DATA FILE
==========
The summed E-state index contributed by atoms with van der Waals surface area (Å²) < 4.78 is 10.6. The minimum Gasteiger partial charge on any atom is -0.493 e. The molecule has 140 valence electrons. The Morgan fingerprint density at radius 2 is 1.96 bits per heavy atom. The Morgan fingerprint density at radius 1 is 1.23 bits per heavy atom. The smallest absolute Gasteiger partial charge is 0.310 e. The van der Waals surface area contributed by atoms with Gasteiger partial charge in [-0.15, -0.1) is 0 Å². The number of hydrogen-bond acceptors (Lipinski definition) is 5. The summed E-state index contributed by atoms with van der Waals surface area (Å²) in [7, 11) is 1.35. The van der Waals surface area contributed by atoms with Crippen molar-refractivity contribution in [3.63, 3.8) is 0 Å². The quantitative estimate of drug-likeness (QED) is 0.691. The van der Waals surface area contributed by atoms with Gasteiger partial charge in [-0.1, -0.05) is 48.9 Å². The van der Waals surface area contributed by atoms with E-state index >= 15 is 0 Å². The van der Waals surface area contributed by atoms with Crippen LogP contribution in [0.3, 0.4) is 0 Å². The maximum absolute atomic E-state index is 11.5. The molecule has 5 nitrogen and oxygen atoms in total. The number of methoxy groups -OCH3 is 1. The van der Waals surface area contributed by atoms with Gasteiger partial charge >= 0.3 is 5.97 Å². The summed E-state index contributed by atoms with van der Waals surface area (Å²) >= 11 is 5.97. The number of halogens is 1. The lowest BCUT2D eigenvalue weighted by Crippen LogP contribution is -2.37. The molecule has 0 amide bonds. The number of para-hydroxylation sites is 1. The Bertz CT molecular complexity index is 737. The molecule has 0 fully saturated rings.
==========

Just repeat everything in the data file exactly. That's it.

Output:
The summed E-state index contributed by atoms with van der Waals surface area (Å²) < 4.78 is 10.6. The minimum Gasteiger partial charge on any atom is -0.493 e. The molecule has 140 valence electrons. The Morgan fingerprint density at radius 2 is 1.96 bits per heavy atom. The Morgan fingerprint density at radius 1 is 1.23 bits per heavy atom. The smallest absolute Gasteiger partial charge is 0.310 e. The van der Waals surface area contributed by atoms with Gasteiger partial charge in [-0.15, -0.1) is 0 Å². The number of hydrogen-bond acceptors (Lipinski definition) is 5. The summed E-state index contributed by atoms with van der Waals surface area (Å²) in [7, 11) is 1.35. The van der Waals surface area contributed by atoms with Crippen molar-refractivity contribution in [3.63, 3.8) is 0 Å². The quantitative estimate of drug-likeness (QED) is 0.691. The van der Waals surface area contributed by atoms with Gasteiger partial charge in [-0.1, -0.05) is 48.9 Å². The van der Waals surface area contributed by atoms with E-state index >= 15 is 0 Å². The van der Waals surface area contributed by atoms with Crippen LogP contribution in [0.3, 0.4) is 0 Å². The maximum absolute atomic E-state index is 11.5. The molecule has 5 nitrogen and oxygen atoms in total. The number of methoxy groups -OCH3 is 1. The van der Waals surface area contributed by atoms with Gasteiger partial charge >= 0.3 is 5.97 Å². The summed E-state index contributed by atoms with van der Waals surface area (Å²) >= 11 is 5.97. The number of halogens is 1. The lowest BCUT2D eigenvalue weighted by Crippen LogP contribution is -2.37. The molecule has 0 amide bonds. The number of para-hydroxylation sites is 1. The Bertz CT molecular complexity index is 737. The molecule has 0 fully saturated rings.